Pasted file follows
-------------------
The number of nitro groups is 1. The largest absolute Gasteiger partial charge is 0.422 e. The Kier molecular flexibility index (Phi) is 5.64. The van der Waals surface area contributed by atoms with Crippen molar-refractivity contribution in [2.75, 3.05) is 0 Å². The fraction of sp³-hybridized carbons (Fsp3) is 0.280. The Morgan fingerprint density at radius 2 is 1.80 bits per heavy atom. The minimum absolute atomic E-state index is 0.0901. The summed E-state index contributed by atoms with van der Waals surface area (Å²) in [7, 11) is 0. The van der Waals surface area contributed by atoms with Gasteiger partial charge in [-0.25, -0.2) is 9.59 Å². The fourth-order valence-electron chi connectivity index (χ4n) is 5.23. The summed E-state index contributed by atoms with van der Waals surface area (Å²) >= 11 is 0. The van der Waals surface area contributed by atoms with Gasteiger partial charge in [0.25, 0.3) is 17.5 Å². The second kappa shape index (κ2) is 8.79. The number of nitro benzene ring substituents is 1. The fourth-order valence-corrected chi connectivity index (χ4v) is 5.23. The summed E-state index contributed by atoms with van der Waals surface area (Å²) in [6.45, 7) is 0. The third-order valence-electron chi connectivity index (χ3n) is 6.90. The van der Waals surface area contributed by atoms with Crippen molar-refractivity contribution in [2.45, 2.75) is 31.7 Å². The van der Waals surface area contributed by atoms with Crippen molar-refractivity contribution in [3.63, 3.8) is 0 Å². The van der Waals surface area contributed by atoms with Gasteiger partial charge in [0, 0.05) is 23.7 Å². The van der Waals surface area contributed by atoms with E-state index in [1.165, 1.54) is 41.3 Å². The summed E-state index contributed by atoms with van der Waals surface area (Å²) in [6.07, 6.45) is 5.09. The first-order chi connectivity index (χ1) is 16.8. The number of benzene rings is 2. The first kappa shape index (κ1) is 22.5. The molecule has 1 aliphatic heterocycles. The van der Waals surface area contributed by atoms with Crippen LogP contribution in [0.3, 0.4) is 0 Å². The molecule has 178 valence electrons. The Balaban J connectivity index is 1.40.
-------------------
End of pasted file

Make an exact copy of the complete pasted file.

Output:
The number of nitro groups is 1. The largest absolute Gasteiger partial charge is 0.422 e. The Kier molecular flexibility index (Phi) is 5.64. The van der Waals surface area contributed by atoms with Crippen molar-refractivity contribution in [2.75, 3.05) is 0 Å². The fraction of sp³-hybridized carbons (Fsp3) is 0.280. The Morgan fingerprint density at radius 2 is 1.80 bits per heavy atom. The minimum absolute atomic E-state index is 0.0901. The summed E-state index contributed by atoms with van der Waals surface area (Å²) in [7, 11) is 0. The van der Waals surface area contributed by atoms with Gasteiger partial charge in [-0.25, -0.2) is 9.59 Å². The fourth-order valence-electron chi connectivity index (χ4n) is 5.23. The summed E-state index contributed by atoms with van der Waals surface area (Å²) >= 11 is 0. The van der Waals surface area contributed by atoms with Gasteiger partial charge in [0.25, 0.3) is 17.5 Å². The second kappa shape index (κ2) is 8.79. The number of nitro benzene ring substituents is 1. The fourth-order valence-corrected chi connectivity index (χ4v) is 5.23. The summed E-state index contributed by atoms with van der Waals surface area (Å²) in [6.45, 7) is 0. The third-order valence-electron chi connectivity index (χ3n) is 6.90. The van der Waals surface area contributed by atoms with Crippen molar-refractivity contribution in [2.45, 2.75) is 31.7 Å². The van der Waals surface area contributed by atoms with Crippen molar-refractivity contribution in [3.63, 3.8) is 0 Å². The van der Waals surface area contributed by atoms with Gasteiger partial charge in [0, 0.05) is 23.7 Å². The van der Waals surface area contributed by atoms with E-state index in [1.165, 1.54) is 41.3 Å². The summed E-state index contributed by atoms with van der Waals surface area (Å²) in [6.07, 6.45) is 5.09. The first-order chi connectivity index (χ1) is 16.8. The number of benzene rings is 2. The first kappa shape index (κ1) is 22.5. The molecule has 1 aliphatic heterocycles. The van der Waals surface area contributed by atoms with Crippen LogP contribution in [0.3, 0.4) is 0 Å². The molecule has 178 valence electrons. The Balaban J connectivity index is 1.40.